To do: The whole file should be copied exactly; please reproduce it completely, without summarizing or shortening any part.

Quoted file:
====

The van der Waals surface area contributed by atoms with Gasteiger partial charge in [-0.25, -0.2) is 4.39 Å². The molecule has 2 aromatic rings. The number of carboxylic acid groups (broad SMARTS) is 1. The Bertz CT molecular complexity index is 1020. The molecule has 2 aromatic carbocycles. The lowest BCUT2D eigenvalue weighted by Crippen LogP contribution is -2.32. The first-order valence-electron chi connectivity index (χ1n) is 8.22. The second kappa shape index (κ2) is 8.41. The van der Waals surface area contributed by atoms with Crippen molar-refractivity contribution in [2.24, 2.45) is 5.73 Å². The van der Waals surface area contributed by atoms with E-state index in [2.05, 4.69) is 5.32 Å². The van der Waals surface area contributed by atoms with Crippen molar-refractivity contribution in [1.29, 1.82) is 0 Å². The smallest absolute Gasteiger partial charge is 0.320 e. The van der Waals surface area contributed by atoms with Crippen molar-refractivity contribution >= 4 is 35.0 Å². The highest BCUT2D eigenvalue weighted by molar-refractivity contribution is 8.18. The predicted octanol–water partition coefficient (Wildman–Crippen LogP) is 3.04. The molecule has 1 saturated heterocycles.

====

The van der Waals surface area contributed by atoms with Gasteiger partial charge in [-0.25, -0.2) is 4.39 Å². The molecule has 2 aromatic rings. The number of carboxylic acid groups (broad SMARTS) is 1. The Bertz CT molecular complexity index is 1020. The molecule has 2 aromatic carbocycles. The lowest BCUT2D eigenvalue weighted by Crippen LogP contribution is -2.32. The first-order valence-electron chi connectivity index (χ1n) is 8.22. The second kappa shape index (κ2) is 8.41. The van der Waals surface area contributed by atoms with Crippen molar-refractivity contribution in [2.24, 2.45) is 5.73 Å². The van der Waals surface area contributed by atoms with E-state index in [2.05, 4.69) is 5.32 Å². The van der Waals surface area contributed by atoms with Crippen molar-refractivity contribution in [1.29, 1.82) is 0 Å². The smallest absolute Gasteiger partial charge is 0.320 e. The van der Waals surface area contributed by atoms with Crippen molar-refractivity contribution >= 4 is 35.0 Å². The highest BCUT2D eigenvalue weighted by molar-refractivity contribution is 8.18. The predicted octanol–water partition coefficient (Wildman–Crippen LogP) is 3.04. The molecule has 1 saturated heterocycles.